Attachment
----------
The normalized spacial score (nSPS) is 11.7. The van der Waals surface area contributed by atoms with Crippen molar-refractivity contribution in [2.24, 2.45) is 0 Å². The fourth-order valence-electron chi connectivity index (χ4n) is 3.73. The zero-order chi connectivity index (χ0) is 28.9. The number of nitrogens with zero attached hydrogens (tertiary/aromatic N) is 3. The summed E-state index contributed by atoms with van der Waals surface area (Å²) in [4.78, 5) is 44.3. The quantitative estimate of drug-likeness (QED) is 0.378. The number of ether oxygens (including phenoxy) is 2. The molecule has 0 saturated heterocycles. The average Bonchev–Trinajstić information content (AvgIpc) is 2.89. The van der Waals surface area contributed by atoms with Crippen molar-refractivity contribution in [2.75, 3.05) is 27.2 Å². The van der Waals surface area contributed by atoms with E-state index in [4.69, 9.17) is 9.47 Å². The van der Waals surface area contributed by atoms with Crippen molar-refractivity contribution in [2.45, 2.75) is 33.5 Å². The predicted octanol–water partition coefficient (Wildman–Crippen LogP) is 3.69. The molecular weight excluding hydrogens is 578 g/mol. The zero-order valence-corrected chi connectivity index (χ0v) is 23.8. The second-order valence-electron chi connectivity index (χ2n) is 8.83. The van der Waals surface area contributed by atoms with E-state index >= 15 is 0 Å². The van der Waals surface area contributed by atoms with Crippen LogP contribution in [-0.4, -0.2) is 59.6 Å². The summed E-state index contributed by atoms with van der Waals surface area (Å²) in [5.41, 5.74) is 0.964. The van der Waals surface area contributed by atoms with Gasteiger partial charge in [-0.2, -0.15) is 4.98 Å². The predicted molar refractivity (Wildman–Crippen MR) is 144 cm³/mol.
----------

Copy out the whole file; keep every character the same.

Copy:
The normalized spacial score (nSPS) is 11.7. The van der Waals surface area contributed by atoms with Crippen molar-refractivity contribution in [2.24, 2.45) is 0 Å². The fourth-order valence-electron chi connectivity index (χ4n) is 3.73. The zero-order chi connectivity index (χ0) is 28.9. The number of nitrogens with zero attached hydrogens (tertiary/aromatic N) is 3. The summed E-state index contributed by atoms with van der Waals surface area (Å²) in [4.78, 5) is 44.3. The quantitative estimate of drug-likeness (QED) is 0.378. The number of ether oxygens (including phenoxy) is 2. The molecule has 0 saturated heterocycles. The average Bonchev–Trinajstić information content (AvgIpc) is 2.89. The van der Waals surface area contributed by atoms with Crippen molar-refractivity contribution in [2.75, 3.05) is 27.2 Å². The van der Waals surface area contributed by atoms with E-state index in [4.69, 9.17) is 9.47 Å². The van der Waals surface area contributed by atoms with Crippen molar-refractivity contribution in [2.45, 2.75) is 33.5 Å². The predicted octanol–water partition coefficient (Wildman–Crippen LogP) is 3.69. The molecular weight excluding hydrogens is 578 g/mol. The zero-order valence-corrected chi connectivity index (χ0v) is 23.8. The second-order valence-electron chi connectivity index (χ2n) is 8.83. The van der Waals surface area contributed by atoms with E-state index >= 15 is 0 Å². The van der Waals surface area contributed by atoms with Crippen LogP contribution in [-0.4, -0.2) is 59.6 Å². The summed E-state index contributed by atoms with van der Waals surface area (Å²) in [5.41, 5.74) is 0.964. The van der Waals surface area contributed by atoms with Gasteiger partial charge in [-0.2, -0.15) is 4.98 Å². The predicted molar refractivity (Wildman–Crippen MR) is 144 cm³/mol.